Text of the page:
Emilio Stanley Mwai Kibaki, C.G.H. (born 15 November 1931) was a Kenyan politician who was the third President of Kenya, serving from December 2002 until April 2013.
EARLY LIFE: FAMILY
Kibaki was born in 1931 in Thunguri village, Othaya division of Kenya’s then Nyeri District. He is the youngest son of Kikuyu peasants Kibaki Gĩthĩnji and Teresia Wanjikũ.
Though baptized as Emilio Stanley by Italian missionaries in his youth, he has been known as Mwai Kibaki throughout his public life.
Kibaki was influenced by veterans of the First and Second World Wars in his native village where he gradually gained interest in the military but an order put his aspirations to a halt.
Kibaki attended Makerere University in Kampala, Uganda, where he studied Economics, History, and Political Science, and graduated best in his class in 1955 with a First Class Honours Degree (BA) in Economics.
After his graduation, he earned a scholarship entitling him to postgraduate studies in any British University. He consequently enrolled at the prestigious London School of Economics for a BSc in public finance, graduating with a distinction.
In 1961, Kibaki married Lucy Muthoni, the daughter of a church minister, who was then a secondary school headteacher.
Kibaki and his wife had 4 children until Lucy passed away in 2016. The childrens’ names are; Jimmy Kibaki, Wangui Mwai, Tony Kibaki, Judy Kibaki, David Kibaki.
In early 1960, Mwai Kibaki left academia for active politics. In 1963, Kibaki was elected as Member of Parliament for Donholm Constituency (subsequently called Bahati and now known as Makadara) in Nairobi.
In 1963 Kibaki was appointed the Permanent Secretary for the Treasury.
Appointed Assistant Minister of Finance and chairman of the Economic Planning Commission in 1963, he was promoted to Minister of Commerce and Industry in 1966.
In 1969, he became Minister of Finance and Economic Planning where he served until 1982.
He has been re-elected Member of Parliament for Othaya in the subsequent elections of 1979, 1983, 1988, 1992, 1997, 2002, and 2007.
When Daniel Arap Moi succeeded Jomo Kenyatta as President of Kenya in 1978, Kibaki was elevated to Vice Presidency and kept the Finance portfolio until Moi changed his ministerial portfolio from Finance to Home Affairs in 1982.
Kibaki fell out of favor with President Moi in March 1988 and was dropped as vice president and moved to the Ministry of Health.
In January 1998, Kibaki became the leader of the official opposition with the Democratic Party being the official opposition party in Parliament.
In preparation for the 2002 elections, Kibaki’s Democratic Party-affiliated with several other opposition parties to form National Alliance Rainbow Coalition (NARC).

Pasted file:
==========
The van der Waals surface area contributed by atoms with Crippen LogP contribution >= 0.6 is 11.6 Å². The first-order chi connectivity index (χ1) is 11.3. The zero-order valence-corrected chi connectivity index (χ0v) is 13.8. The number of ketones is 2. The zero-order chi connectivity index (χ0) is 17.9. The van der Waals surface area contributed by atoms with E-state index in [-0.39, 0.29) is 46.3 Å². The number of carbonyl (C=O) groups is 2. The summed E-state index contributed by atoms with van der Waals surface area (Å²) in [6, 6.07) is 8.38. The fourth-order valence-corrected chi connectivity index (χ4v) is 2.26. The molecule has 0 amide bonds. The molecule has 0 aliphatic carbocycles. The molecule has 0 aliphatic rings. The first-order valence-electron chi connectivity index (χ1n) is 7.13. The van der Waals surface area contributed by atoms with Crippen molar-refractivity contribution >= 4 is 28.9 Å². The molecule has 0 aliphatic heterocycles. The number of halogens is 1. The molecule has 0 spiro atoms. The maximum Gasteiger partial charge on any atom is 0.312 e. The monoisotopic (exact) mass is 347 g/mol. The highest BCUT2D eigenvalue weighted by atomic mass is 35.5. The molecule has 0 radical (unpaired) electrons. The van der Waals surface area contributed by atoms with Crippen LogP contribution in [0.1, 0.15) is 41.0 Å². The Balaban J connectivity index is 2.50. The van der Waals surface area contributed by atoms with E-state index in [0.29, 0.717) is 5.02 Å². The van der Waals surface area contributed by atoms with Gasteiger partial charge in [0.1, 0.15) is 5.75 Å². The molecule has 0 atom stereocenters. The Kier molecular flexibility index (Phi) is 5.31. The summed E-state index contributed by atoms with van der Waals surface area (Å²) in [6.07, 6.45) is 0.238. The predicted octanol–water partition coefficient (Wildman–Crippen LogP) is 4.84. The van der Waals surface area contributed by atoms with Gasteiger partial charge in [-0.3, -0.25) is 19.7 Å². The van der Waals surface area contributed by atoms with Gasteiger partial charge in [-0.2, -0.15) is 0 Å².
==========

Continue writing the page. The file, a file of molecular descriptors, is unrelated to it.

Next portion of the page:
On 27 December 2002, Kibaki and NARC won a landslide victory over KANU, with Kibaki getting 62% of the votes in the presidential elections, against only 31% for the KANU candidate Uhuru Kenyatta.
President Kibaki’s style was that of low-key publicity averse but highly intelligent and competent technocrat in which Kenya as a country went through a great deal of economic growth. GDP growth picked up from a low 0.6% in 2002 to 3% in 2003, 4.9% in 2004, 5.8% in 2005, 6% in 2006 and 7% 2007, then after the post-election chaos and Global Financial Crisis—2008 (1.7%)and 2009 (2.6%), recovered to 5% in 2010 and 5% in 2011.
In January 2003, Kibaki introduced a free primary education initiative, which brought over 1 million children who would not have been able to afford school the chance to attend. The initiative received positive attention, including praise from Bill Clinton, who would travel to Kenya to meet Kibaki.
The election was held on 27 December 2007. Kibaki won and was sworn in what remains to be a contentious issue at gloom. The 2007 general elections violence is one of the major political issues that most politicians would like to forget and most of all the families that lost people and/or were affected by the clash of clans.
In General, Kenya passed through one of its best times in economic prosperity. He also oversaw the creation of Kenya’s Vision 2030, a long-term development plan aimed at raising GDP growth to 10% annually and transforming Kenya into a middle-income country by 2030, which he unveiled on 30 October 2006 as part of his legacy.
The Kibaki regime also saw a reduction of Kenya’s dependence on western donor aid, with the country being increasingly funded by internally generated resources such as increased tax revenue collection.
On 9 April 2013 at a public inauguration ceremony held at Kenya’s largest stadium, he handed power to Uhuru Kenyatta to mark the end of his presidency and of his 50 years of public service.
Kibaki is estimated at around $50 million.